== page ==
In our last CASL FAQ, we asked "
How Can I Obtain Express Consent for Commercial Electronic
Messages?". In this FAQ, we mention some situations when
an organization can rely on implied consent. They are limited in
nature and organizations will need to pay careful attention to
Canada's anti-spam legislation ("CASL") when trying
to rely on implied consent.
For example, organizations can send a
commercial electronic message ("CEM") to a person who
the organization has an "existing business relationship"
with. Only a few situations fall under the definition of an
"existing business relationship". This includes where
there is a business relationship between the recipient and the
sender arising from the purchase of a product, goods or a service
within the 2-year period immediately before the day on which the
CEM was sent, or arising from an inquiry or application within the
6-month period immediately before the day on which the CEM was
Implied consent can also arise from an "existing
non-business relationship". There are only a few situations
that fall under this type of relationship. This includes where
there is a non-business relationship between the recipient and the
sender arising from a donation or gift that was made by the
recipient within the 2-year period immediately before the day on
which the CEM was sent provided that the sender is a registered
charity as defined in section 248(1) of the Income Tax
CASL also permits organizations to send a CEM to a recipient who
has conspicuously published his or her electronic address, provided
that there is no statement that the person does not wish to receive
unsolicited CEMs at the electronic address and the message is
relevant to the person's business, role, functions or duties in
a business or official capacity. Similarly, organizations can send
a CEM to a recipient who has disclosed his or her electronic
address, provided that the recipient hasn't indicated a wish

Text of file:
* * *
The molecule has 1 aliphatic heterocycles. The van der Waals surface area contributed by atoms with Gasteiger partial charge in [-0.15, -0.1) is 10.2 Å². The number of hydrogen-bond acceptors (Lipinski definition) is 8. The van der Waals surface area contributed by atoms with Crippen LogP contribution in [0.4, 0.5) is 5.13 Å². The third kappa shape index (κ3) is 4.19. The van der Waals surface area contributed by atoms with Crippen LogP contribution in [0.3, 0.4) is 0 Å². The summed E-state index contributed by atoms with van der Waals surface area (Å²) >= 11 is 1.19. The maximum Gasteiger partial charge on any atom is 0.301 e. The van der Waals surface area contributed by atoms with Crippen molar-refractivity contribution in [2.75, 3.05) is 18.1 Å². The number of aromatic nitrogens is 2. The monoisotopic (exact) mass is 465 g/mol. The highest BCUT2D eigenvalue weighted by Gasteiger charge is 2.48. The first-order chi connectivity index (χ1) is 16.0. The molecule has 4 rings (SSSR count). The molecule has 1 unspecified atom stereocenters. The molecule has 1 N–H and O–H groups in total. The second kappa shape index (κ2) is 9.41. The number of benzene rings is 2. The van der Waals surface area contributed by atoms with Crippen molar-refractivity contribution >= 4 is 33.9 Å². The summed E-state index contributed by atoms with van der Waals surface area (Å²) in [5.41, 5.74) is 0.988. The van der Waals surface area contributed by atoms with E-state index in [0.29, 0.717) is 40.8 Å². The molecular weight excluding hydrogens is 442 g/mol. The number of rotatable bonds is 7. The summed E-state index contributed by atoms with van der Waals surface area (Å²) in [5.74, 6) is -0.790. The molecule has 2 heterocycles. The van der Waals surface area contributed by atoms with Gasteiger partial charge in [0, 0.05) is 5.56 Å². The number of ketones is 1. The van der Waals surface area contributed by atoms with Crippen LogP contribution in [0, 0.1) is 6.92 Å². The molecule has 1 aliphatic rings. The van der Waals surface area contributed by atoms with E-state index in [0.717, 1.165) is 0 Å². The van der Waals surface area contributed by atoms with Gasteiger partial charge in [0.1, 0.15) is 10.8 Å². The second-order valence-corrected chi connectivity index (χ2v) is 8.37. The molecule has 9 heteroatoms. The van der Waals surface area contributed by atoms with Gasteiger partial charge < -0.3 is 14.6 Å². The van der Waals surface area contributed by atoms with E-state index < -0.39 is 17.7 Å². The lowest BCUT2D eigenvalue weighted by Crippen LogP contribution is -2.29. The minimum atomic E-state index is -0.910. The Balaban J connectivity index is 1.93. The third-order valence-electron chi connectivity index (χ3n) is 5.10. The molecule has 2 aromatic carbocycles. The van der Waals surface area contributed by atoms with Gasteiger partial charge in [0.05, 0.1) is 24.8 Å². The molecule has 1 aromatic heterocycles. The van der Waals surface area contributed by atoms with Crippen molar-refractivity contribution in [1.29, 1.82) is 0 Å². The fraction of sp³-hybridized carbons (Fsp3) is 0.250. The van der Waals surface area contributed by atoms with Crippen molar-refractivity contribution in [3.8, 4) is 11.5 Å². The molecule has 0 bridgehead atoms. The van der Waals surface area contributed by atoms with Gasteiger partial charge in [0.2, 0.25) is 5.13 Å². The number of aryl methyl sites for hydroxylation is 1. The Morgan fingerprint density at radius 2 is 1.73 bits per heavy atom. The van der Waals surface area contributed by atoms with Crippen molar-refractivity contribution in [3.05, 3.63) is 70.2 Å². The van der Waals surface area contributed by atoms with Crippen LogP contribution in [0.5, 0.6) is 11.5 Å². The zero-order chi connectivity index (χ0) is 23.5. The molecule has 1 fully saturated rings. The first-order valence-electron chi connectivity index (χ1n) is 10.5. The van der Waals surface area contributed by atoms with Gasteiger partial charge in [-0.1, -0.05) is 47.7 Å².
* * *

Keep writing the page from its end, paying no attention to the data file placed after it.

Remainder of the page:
not to receive unsolicited CEMs at the electronic message and the
message is relevant to the person's business, role, functions
or duties in a business or official capacity.
These are just some examples illustrating when an organization
may be able to send a CEM without having express consent. Even if
you are able to rely on implied consent, remember that you will
still need to set out the prescribed information in your CEM
including the unsubscribe mechanism. Moreover, your organization
should consider whether relying on implied consent is sufficient
for the organization in the long run. Having express consent
increases the likelihood of longevity when sending out a CEM, and
your organization would then not need to ensure that a CEM is being
sent within the prescribed time period when relying on implied
In Ontario Securities Commission v. Tiffin, the Ontario Court of Justice clarified the limits of the definition of "securities" under s.1(1) of the Securities Act, as it relates to promissory notes. The defendant in the case was charged with trading in securities without being registered and while prohibited, and without filing a prospectus.
The OSC has issued a press release advising stakeholders that Ontario securities law may apply to any use of distributed ledger technologies, such as blockchain, as part of financial products or service offerings.
The use of electronic signatures is becoming increasingly commonplace in commercial transactions, as individuals and businesses capitalize on the administrative efficiency afforded by today’s digital world.
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